Brussels / 1 & 2 February 2014


Persistent Memory

Changing the Way We Store Data

Persistent memory parts have roughly the same capacity, speed and cost as current DRAM, but do not lose state when the power goes out. Some of these parts are on the market today, more will be coming out over the next few years. The Linux IO and File System stack is already challenged in handling existing SSD devices at hundreds of thousands of IO's per second and these devices will be able to sustain an order of magnitude more IOP's.

This talk will give an overview of what is being proposed in standards bodies and the Linux based solutions being proposed that will help us take full advantage of these new parts.

Persistent memory is a new class of devices that can sustain millions of IOP's per part. Some of the parts on the market today fit into DRAM slots on special motherboards.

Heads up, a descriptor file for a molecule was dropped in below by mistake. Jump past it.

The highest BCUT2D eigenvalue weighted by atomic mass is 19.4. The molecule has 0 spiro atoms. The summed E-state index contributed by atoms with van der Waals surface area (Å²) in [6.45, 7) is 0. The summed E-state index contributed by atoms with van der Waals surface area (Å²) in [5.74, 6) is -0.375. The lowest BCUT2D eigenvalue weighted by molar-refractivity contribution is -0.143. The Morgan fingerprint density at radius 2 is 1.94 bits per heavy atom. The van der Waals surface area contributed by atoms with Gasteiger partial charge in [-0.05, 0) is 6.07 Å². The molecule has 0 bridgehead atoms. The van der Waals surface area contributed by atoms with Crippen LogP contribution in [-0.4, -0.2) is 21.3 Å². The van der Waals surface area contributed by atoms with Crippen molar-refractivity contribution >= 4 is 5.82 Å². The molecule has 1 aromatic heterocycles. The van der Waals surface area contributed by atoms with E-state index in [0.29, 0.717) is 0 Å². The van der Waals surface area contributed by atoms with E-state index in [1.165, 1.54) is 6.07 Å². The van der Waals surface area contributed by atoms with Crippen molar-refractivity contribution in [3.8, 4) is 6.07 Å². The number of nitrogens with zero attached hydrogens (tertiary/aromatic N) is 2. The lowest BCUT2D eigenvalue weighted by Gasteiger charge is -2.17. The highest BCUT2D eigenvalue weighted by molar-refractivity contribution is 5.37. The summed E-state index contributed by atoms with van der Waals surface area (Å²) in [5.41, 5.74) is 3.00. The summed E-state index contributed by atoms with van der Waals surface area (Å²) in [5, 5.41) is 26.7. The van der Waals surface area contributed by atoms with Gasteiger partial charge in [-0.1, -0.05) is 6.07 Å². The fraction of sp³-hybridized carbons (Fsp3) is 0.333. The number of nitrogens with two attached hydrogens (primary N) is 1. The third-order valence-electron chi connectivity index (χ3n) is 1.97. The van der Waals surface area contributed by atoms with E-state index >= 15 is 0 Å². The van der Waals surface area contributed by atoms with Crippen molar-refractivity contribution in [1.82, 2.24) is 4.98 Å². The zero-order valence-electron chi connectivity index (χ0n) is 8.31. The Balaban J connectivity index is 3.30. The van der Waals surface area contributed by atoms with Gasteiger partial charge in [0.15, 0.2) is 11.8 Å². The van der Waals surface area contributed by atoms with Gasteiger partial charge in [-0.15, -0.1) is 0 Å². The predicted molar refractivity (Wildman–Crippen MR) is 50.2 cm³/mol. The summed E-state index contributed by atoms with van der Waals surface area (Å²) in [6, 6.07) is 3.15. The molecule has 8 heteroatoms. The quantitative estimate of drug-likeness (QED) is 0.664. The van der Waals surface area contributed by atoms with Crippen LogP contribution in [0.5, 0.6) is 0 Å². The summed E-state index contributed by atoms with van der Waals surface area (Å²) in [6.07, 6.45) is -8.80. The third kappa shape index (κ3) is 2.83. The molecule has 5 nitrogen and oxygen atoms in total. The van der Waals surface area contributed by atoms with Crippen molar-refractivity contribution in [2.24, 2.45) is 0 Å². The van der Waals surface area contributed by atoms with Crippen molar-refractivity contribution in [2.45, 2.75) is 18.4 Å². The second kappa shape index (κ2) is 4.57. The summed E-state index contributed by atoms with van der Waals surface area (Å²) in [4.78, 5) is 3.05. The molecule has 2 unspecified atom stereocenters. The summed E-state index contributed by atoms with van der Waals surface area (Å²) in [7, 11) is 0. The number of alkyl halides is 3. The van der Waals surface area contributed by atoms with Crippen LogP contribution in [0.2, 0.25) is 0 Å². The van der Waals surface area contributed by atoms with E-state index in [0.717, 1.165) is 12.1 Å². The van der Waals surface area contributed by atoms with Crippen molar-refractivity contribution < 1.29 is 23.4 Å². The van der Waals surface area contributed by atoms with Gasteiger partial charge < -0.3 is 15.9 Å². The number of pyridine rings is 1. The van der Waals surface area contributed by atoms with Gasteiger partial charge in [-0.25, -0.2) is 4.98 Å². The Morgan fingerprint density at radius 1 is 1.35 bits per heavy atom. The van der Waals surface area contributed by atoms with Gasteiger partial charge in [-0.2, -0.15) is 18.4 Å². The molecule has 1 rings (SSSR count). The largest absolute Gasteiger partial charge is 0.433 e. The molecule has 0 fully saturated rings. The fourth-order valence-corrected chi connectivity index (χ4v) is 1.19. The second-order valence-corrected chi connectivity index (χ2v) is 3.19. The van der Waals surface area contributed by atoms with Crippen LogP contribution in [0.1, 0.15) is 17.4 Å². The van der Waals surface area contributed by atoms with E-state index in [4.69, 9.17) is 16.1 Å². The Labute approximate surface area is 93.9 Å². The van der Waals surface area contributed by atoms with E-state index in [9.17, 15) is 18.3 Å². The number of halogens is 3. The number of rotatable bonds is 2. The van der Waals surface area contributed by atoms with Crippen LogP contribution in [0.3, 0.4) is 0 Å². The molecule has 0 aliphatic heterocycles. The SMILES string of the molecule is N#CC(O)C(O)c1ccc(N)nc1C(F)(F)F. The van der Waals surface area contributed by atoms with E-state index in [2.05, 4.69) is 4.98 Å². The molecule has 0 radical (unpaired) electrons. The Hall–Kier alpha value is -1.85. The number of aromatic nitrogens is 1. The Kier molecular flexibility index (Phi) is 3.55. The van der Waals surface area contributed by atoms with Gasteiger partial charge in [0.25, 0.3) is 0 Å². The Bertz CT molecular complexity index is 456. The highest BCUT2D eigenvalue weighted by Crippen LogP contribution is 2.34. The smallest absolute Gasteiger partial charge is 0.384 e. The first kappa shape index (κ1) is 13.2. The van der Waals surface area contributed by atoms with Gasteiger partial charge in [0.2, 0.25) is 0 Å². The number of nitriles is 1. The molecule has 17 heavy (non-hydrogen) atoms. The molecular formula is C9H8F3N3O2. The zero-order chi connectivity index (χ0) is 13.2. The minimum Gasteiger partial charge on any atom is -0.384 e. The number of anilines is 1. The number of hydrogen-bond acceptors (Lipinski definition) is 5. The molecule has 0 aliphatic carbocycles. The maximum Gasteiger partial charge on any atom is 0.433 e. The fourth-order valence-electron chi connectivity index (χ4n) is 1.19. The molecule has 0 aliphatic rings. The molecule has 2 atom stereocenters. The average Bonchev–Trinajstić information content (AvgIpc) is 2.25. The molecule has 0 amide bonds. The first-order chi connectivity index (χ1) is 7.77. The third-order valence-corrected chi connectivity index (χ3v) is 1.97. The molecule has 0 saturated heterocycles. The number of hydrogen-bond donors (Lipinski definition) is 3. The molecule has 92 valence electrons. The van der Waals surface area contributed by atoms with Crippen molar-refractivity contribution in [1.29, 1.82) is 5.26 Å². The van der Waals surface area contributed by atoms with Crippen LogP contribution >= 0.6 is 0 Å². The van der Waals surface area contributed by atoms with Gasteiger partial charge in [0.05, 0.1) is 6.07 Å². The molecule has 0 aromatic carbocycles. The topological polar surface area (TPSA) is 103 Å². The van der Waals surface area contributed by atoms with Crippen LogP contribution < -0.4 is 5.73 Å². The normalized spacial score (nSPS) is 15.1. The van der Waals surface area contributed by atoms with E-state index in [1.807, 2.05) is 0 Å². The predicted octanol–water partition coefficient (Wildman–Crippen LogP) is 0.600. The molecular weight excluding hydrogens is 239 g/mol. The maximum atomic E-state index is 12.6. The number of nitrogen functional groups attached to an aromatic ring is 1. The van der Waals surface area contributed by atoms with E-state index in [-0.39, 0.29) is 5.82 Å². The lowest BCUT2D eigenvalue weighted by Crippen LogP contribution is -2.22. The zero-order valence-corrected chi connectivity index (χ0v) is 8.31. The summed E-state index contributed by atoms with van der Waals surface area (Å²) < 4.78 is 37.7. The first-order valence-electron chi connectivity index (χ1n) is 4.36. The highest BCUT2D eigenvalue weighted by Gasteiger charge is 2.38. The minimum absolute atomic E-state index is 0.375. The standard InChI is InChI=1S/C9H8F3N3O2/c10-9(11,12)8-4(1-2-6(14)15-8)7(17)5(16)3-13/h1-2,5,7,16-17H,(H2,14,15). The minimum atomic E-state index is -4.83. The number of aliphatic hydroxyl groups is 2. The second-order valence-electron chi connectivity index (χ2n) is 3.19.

Challenges and unique uses for this technology abound, but the Linux community needs to be able to support these parts at every level of our ecosystem, starting with the storage and file system stack and going up to modifying key system libraries and applications to take advantage of the new capabilities.

This talk will give details about the work that has been pursued in standards bodies, Linux kernel based projects to provide persistent memory aware block device drivers and new file systems. It will conclude with a discussion of how these changes will impact our applications.


Ric Wheeler